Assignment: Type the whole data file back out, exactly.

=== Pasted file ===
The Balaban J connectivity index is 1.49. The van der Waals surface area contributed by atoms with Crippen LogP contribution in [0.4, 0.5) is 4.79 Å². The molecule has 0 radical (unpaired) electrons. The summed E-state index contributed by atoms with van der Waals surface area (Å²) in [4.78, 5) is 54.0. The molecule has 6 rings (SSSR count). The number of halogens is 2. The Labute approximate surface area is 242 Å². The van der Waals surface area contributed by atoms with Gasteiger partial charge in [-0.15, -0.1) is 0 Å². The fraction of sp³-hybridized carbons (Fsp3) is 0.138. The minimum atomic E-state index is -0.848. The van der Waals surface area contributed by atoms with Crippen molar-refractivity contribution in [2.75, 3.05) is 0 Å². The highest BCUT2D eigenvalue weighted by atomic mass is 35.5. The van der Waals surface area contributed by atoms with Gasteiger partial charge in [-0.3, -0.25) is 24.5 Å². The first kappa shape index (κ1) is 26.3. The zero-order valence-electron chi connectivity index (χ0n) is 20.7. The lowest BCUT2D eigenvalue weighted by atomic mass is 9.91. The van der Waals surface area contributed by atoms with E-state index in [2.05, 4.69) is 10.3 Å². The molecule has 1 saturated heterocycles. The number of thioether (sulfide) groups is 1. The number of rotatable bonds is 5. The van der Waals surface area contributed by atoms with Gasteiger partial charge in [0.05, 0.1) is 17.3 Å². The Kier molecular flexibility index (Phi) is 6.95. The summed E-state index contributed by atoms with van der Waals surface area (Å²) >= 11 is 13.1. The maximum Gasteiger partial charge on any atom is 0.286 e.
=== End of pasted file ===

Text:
The Balaban J connectivity index is 1.49. The van der Waals surface area contributed by atoms with Crippen LogP contribution in [0.4, 0.5) is 4.79 Å². The molecule has 0 radical (unpaired) electrons. The summed E-state index contributed by atoms with van der Waals surface area (Å²) in [4.78, 5) is 54.0. The molecule has 6 rings (SSSR count). The number of halogens is 2. The Labute approximate surface area is 242 Å². The van der Waals surface area contributed by atoms with Gasteiger partial charge in [-0.15, -0.1) is 0 Å². The fraction of sp³-hybridized carbons (Fsp3) is 0.138. The minimum atomic E-state index is -0.848. The van der Waals surface area contributed by atoms with Crippen molar-refractivity contribution in [2.75, 3.05) is 0 Å². The highest BCUT2D eigenvalue weighted by atomic mass is 35.5. The van der Waals surface area contributed by atoms with Gasteiger partial charge in [-0.3, -0.25) is 24.5 Å². The first kappa shape index (κ1) is 26.3. The zero-order valence-electron chi connectivity index (χ0n) is 20.7. The lowest BCUT2D eigenvalue weighted by atomic mass is 9.91. The van der Waals surface area contributed by atoms with E-state index in [2.05, 4.69) is 10.3 Å². The molecule has 1 saturated heterocycles. The number of thioether (sulfide) groups is 1. The number of rotatable bonds is 5. The van der Waals surface area contributed by atoms with Gasteiger partial charge in [0.05, 0.1) is 17.3 Å². The Kier molecular flexibility index (Phi) is 6.95. The summed E-state index contributed by atoms with van der Waals surface area (Å²) >= 11 is 13.1. The maximum Gasteiger partial charge on any atom is 0.286 e.